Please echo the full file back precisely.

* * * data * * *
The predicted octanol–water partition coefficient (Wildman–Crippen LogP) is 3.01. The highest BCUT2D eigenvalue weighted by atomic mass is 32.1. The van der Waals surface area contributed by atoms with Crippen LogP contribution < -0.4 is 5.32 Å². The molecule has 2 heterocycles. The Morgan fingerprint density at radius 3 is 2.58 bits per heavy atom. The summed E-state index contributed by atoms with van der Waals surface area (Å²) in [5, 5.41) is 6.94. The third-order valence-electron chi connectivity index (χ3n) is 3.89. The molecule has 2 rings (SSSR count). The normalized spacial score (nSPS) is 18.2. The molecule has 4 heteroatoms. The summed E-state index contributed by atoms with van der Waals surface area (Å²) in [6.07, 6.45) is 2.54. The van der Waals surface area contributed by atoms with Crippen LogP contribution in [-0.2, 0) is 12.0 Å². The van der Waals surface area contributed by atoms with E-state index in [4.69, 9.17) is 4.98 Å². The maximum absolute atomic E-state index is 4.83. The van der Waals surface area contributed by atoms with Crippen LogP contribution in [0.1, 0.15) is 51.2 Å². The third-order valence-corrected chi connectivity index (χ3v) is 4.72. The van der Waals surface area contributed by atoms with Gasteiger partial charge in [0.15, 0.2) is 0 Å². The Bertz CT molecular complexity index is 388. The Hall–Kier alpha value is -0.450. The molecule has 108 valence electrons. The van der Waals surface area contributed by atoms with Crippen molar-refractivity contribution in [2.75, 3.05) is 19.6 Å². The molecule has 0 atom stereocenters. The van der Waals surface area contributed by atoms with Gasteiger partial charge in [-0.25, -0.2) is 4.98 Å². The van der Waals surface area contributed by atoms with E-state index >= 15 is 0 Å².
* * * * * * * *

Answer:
The predicted octanol–water partition coefficient (Wildman–Crippen LogP) is 3.01. The highest BCUT2D eigenvalue weighted by atomic mass is 32.1. The van der Waals surface area contributed by atoms with Crippen LogP contribution < -0.4 is 5.32 Å². The molecule has 2 heterocycles. The Morgan fingerprint density at radius 3 is 2.58 bits per heavy atom. The summed E-state index contributed by atoms with van der Waals surface area (Å²) in [5, 5.41) is 6.94. The third-order valence-electron chi connectivity index (χ3n) is 3.89. The molecule has 2 rings (SSSR count). The normalized spacial score (nSPS) is 18.2. The molecule has 4 heteroatoms. The summed E-state index contributed by atoms with van der Waals surface area (Å²) in [6.07, 6.45) is 2.54. The van der Waals surface area contributed by atoms with Crippen LogP contribution in [-0.2, 0) is 12.0 Å². The van der Waals surface area contributed by atoms with E-state index in [4.69, 9.17) is 4.98 Å². The maximum absolute atomic E-state index is 4.83. The van der Waals surface area contributed by atoms with Crippen LogP contribution in [0.1, 0.15) is 51.2 Å². The third-order valence-corrected chi connectivity index (χ3v) is 4.72. The van der Waals surface area contributed by atoms with Gasteiger partial charge in [0.15, 0.2) is 0 Å². The Bertz CT molecular complexity index is 388. The Hall–Kier alpha value is -0.450. The molecule has 108 valence electrons. The van der Waals surface area contributed by atoms with Crippen molar-refractivity contribution in [2.75, 3.05) is 19.6 Å². The molecule has 0 atom stereocenters. The van der Waals surface area contributed by atoms with Gasteiger partial charge in [-0.25, -0.2) is 4.98 Å². The van der Waals surface area contributed by atoms with E-state index >= 15 is 0 Å².